JAKARTA, Indonesia — Indonesia‘s environment minister has dismissed as “inappropriate and unfair” a global plan to end deforestation by 2030, days after her country, home to a third of the world’s rainforests, joined 127 other nations in making the deforestation pledge.
The agreement late on Monday at the COP26 climate talks was at odds with Indonesia’s development plans and the global goals should be fine-tuned, said minister Siti Nurbaya Bakar, who attended the summit in Glasgow, Scotland.
“Forcing Indonesia to (reach) zero deforestation in 2030 is clearly inappropriate and unfair,” she said on Twitter on Wednesday.
“The massive development of President Jokowi’s era must not stop in the name of carbon emissions or in the name of deforestation,” she said, referring to Indonesian leader Joko Widodo by his nickname.
Her comments so soon after the pledge underline the challenges ahead over global deforestation goals, with just three countries — Indonesia, Brazil and the Democratic Republic of Congo — collectively accounting for 85 percent of the world’s forests.
Adding to confusion over Indonesia’s position, the country’s vice foreign minister, Mahendra Siregar, on Thursday denied that zero deforestation by 2030 was even part of the COP26 pledge.
“The declaration issued does not refer at all to the ‘end deforestation by 2030,'” he said in a statement.
“It is important to move beyond mere narrative, rhetoric, arbitrary targets and sound bites,” he added.
He further explained that the pledge did not mean to halt deforestation completely, but to ensure there was no net loss of forested land.
A spokesman for the environment ministry did not immediately respond to requests for clarification on Thursday and the presidential palace could not be reached.
Mahendra later told Reuters that Indonesia interprets “halt and reverse forest loss and land degradation by 2030,” as stated in the pledge, as “sustainable forest management… not end deforestation by 2030.”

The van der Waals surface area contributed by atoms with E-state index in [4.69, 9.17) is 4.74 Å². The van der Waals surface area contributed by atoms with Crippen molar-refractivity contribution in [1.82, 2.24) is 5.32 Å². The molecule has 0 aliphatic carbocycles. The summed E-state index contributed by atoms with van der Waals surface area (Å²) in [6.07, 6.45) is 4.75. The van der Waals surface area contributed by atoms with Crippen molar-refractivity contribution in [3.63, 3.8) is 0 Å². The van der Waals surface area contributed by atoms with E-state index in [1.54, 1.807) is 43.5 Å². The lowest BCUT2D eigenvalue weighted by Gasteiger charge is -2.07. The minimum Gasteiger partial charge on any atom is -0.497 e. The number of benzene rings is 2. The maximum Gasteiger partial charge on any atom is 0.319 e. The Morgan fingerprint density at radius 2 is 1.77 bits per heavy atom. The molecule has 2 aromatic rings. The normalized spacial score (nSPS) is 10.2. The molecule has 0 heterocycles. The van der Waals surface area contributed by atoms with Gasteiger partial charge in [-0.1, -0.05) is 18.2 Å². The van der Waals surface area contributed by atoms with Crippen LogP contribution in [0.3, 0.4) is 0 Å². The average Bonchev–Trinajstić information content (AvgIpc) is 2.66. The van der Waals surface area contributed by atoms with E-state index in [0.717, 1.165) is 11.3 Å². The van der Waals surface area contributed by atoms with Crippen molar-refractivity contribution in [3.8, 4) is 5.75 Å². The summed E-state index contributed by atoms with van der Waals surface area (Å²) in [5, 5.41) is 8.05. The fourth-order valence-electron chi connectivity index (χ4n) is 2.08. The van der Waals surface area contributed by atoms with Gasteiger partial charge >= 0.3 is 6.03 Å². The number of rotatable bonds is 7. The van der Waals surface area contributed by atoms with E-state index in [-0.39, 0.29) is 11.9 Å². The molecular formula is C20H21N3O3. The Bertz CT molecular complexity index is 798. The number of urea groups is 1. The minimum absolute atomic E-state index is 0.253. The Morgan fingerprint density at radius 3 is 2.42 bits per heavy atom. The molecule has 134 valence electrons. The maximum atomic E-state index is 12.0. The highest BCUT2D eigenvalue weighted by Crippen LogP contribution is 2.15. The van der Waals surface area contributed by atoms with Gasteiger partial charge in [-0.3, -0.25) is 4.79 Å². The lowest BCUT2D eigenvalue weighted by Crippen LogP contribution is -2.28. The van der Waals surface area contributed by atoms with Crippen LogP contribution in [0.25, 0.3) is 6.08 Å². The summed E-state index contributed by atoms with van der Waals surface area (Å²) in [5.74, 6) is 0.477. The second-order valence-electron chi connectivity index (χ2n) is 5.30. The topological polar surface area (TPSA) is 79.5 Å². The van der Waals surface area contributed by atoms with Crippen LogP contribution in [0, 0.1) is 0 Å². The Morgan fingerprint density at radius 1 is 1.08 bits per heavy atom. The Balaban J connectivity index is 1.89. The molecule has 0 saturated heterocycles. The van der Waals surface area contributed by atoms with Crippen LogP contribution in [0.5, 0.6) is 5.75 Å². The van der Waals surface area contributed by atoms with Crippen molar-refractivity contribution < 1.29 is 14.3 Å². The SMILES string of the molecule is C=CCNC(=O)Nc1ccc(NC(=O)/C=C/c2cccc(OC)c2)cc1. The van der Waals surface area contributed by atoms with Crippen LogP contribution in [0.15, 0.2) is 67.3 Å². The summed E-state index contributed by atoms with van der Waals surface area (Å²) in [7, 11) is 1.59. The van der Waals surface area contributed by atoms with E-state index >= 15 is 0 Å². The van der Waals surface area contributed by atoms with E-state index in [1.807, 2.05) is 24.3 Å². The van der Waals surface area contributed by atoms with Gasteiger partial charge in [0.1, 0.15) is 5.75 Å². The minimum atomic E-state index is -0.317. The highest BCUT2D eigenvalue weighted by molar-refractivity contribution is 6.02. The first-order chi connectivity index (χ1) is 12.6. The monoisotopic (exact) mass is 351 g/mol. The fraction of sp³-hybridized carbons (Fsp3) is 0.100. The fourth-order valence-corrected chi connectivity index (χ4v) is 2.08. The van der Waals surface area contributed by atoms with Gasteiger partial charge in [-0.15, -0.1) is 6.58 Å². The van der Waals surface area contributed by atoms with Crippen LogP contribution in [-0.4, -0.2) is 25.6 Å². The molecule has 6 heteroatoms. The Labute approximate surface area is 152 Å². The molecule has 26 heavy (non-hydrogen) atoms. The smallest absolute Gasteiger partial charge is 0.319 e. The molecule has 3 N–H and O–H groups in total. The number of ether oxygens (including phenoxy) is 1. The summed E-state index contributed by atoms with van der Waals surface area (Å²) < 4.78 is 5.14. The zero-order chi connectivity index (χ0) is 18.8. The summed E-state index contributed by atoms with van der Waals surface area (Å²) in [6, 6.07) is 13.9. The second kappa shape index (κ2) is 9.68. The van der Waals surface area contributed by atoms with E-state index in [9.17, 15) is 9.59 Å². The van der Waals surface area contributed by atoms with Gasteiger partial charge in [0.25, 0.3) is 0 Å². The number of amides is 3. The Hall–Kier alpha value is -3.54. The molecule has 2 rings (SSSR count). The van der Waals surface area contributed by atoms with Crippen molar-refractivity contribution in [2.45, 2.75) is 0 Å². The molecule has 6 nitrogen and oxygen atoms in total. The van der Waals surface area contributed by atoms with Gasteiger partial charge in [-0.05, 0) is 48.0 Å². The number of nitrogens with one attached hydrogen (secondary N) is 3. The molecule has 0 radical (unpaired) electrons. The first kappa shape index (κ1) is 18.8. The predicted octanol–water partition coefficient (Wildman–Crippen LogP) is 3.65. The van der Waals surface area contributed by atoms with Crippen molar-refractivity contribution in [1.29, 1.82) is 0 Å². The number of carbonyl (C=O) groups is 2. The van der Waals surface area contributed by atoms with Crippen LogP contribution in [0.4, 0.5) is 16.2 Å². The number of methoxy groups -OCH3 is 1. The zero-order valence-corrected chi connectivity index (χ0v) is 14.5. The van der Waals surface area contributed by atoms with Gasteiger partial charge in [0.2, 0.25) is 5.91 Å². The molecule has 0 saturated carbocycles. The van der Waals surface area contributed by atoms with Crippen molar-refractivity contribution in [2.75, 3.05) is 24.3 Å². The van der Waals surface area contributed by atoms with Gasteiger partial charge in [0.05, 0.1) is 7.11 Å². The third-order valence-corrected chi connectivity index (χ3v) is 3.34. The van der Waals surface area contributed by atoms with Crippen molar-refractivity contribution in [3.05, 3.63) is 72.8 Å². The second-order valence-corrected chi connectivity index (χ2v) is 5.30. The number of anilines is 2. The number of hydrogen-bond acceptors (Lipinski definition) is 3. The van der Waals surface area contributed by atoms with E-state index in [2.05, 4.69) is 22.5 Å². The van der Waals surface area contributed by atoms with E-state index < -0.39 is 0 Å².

Environment minister Siti said definitions of deforestation differed widely, so imposing European standards on Indonesia was unfair.
Instead, she highlighted Indonesia’s own, less absolute goals, where the forestry sector would absorb more greenhouse gases than it releases by 2030 by minimizing deforestation and rehabilitating forests.
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But the almost immediate about-face by a country central to saving the world’s tropical rainforests set off outrage among environmental activists.
“The statement is profoundly disappointing,” said Kiki Taufik, head of Greenpeace’s Indonesian forests campaign, calling it “completely at odds with the declaration.”
Although Indonesia has plans to retire its coal-fired power plants and reach net-zero emissions before 2060, leaving forests untouched will be a challenge.
Indonesia is the world’s biggest exporter of palm oil, and in 2019 alone an area of forest and other land half the size of Belgium was burned for plantations.
Authorities have, however, since 2018 suspended issue of permits for new plantations and cut deforestation by 75 percent last year.
Indonesia is also seeking to expand its nickel and electric vehicle (EV) industries, requiring more land.
Fitch Solutions, in a research note on the COP26 pledge, said it could pose a risk to Indonesia’s EV supply chain development and establishment of new nickel mines due to pressure to stem deforestation.
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